The COVID-19 pandemic has created a sudden need for a wider uptake of home-based telework as means of sustaining the production. Generally, teleworking arrangements impact directly worker’s efficiency and motivation. The direction of this impact, however, depends on the balance between positive effects of teleworking (e.g. increased flexibility and autonomy) and its downsides (e.g. blurring boundaries between private and work life). Moreover, these effects of teleworking can be amplified in case of vulnerable groups of workers, such as women. The first step in understanding the implications of teleworking on women is to have timely information on the extent of teleworking by age and gender. In the absence of timely official statistics, in this paper we propose a method for nowcasting the teleworking trends by age and gender for 20 Italian regions using mobile network operators (MNO) data. The method is developed and validated using MNO data together with the Italian quarterly Labour Force Survey. Our results confirm that the MNO data have the potential to be used as a tool for monitoring gender and age differences in teleworking patterns. This tool becomes even more important today as it could support the adequate gender mainstreaming in the ‘Next Generation EU’ recovery plan and help to manage related social impacts of COVID-19 through policymaking.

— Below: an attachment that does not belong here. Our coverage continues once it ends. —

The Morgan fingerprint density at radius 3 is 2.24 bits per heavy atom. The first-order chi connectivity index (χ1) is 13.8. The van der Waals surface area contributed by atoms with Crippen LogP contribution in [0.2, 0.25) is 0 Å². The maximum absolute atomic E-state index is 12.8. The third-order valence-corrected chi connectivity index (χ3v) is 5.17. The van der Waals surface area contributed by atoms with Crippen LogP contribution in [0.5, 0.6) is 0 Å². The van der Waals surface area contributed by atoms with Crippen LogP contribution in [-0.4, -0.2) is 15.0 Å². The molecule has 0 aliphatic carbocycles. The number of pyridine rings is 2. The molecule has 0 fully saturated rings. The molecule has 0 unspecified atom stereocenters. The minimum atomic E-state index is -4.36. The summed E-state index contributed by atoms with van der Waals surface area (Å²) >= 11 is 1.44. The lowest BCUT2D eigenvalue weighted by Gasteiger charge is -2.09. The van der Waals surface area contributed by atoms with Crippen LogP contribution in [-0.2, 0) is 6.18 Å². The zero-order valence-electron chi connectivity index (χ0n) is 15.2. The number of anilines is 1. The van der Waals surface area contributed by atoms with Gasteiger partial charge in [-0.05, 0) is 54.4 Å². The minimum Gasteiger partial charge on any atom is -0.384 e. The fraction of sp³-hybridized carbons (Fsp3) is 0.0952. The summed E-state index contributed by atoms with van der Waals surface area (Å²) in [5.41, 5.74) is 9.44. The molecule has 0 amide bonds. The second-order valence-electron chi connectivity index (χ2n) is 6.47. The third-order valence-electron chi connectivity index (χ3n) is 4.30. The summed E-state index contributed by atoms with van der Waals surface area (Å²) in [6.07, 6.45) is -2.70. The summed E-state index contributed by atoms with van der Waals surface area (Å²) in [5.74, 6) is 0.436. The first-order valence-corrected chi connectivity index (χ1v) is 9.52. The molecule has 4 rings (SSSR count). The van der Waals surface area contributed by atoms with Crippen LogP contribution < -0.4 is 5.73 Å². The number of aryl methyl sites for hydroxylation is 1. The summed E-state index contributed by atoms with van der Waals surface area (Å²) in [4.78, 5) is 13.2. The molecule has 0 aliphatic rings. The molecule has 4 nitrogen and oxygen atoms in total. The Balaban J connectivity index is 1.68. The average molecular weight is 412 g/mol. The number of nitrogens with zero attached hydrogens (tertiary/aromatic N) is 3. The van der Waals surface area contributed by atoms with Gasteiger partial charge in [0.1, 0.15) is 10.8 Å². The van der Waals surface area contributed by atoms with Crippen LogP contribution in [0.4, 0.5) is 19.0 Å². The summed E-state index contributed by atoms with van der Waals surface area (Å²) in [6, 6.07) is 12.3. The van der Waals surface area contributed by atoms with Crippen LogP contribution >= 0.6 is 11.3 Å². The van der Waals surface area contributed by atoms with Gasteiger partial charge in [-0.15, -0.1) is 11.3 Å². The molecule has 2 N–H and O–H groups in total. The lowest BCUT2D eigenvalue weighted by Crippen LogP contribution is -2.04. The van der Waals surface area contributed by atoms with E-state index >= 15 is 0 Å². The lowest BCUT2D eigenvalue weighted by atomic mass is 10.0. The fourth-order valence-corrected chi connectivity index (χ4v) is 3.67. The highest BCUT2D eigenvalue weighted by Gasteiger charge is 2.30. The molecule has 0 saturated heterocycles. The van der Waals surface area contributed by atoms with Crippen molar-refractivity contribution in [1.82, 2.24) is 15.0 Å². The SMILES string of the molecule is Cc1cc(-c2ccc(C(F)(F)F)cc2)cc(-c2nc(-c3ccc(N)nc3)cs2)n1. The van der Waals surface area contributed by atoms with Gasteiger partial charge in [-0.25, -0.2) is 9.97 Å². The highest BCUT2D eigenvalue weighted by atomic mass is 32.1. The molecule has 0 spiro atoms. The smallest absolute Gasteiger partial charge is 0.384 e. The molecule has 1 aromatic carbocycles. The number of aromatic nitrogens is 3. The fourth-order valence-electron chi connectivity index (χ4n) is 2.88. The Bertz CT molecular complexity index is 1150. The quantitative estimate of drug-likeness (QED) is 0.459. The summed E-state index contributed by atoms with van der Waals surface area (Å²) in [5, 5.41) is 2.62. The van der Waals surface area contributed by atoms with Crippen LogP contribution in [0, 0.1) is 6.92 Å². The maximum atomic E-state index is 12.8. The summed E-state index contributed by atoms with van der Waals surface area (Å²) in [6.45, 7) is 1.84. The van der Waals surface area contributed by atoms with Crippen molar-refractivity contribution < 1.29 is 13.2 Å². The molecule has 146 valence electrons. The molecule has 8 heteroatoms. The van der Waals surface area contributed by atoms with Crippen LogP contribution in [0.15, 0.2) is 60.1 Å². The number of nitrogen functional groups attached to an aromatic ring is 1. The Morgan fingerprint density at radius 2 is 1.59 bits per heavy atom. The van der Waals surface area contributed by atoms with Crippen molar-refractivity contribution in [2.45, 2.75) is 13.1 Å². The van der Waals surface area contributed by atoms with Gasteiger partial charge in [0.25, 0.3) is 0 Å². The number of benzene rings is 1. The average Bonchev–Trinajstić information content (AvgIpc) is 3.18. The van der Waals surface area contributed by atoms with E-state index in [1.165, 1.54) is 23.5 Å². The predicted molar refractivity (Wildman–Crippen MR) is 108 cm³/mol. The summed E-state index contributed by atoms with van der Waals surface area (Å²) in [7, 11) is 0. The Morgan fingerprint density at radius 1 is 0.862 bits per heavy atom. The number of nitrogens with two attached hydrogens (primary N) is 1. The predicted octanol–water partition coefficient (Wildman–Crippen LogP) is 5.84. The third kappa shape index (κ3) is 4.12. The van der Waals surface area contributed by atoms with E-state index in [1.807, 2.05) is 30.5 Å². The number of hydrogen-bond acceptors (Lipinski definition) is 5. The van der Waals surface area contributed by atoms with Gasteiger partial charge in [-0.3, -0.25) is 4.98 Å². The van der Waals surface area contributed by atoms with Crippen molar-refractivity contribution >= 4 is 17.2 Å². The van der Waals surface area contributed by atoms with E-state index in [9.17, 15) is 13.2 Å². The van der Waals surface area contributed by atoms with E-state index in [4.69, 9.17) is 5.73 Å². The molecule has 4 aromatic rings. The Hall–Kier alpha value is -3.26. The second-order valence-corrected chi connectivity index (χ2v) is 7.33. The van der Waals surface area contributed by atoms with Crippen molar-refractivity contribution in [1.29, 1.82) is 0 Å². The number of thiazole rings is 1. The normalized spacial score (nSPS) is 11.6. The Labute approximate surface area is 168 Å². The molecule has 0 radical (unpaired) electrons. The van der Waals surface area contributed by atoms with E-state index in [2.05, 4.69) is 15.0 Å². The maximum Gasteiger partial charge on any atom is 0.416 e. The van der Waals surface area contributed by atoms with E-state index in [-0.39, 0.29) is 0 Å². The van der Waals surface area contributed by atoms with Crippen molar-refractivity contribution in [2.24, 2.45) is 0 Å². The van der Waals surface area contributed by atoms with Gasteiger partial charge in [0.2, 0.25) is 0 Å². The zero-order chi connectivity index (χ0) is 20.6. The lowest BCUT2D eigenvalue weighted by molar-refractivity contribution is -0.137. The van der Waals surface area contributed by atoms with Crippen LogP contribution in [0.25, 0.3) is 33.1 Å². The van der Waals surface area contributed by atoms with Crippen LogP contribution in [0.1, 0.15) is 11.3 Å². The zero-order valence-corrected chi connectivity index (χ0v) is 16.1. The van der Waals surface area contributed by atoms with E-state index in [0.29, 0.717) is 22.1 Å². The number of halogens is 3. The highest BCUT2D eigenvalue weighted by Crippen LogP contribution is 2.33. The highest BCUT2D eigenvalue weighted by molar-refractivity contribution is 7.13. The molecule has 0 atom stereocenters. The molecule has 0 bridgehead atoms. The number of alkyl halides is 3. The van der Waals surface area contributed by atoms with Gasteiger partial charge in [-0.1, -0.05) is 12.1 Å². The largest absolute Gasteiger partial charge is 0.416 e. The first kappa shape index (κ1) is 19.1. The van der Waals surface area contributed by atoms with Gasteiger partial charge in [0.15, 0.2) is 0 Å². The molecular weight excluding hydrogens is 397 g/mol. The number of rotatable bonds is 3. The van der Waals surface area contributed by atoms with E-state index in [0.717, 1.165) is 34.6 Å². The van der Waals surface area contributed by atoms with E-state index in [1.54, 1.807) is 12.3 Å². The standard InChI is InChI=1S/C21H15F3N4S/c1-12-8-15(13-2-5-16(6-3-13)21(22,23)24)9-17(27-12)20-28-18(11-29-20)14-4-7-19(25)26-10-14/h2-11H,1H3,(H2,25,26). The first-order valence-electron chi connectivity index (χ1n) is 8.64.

It is hypothesized that short-term exposure to air pollution may influence the transmission of aerosolized pathogens such as COVID-19. We used data from 23 provinces in Italy to build a generalized additive model to investigate the association between the effective reproductive number of the disease and air quality while controlling for ambient environmental variables and changes in human mobility. The model finds that there is a positive, nonlinear relationship between the density of particulate matter in the air and COVID-19 transmission, which is in alignment with similar studies on other respiratory illnesses.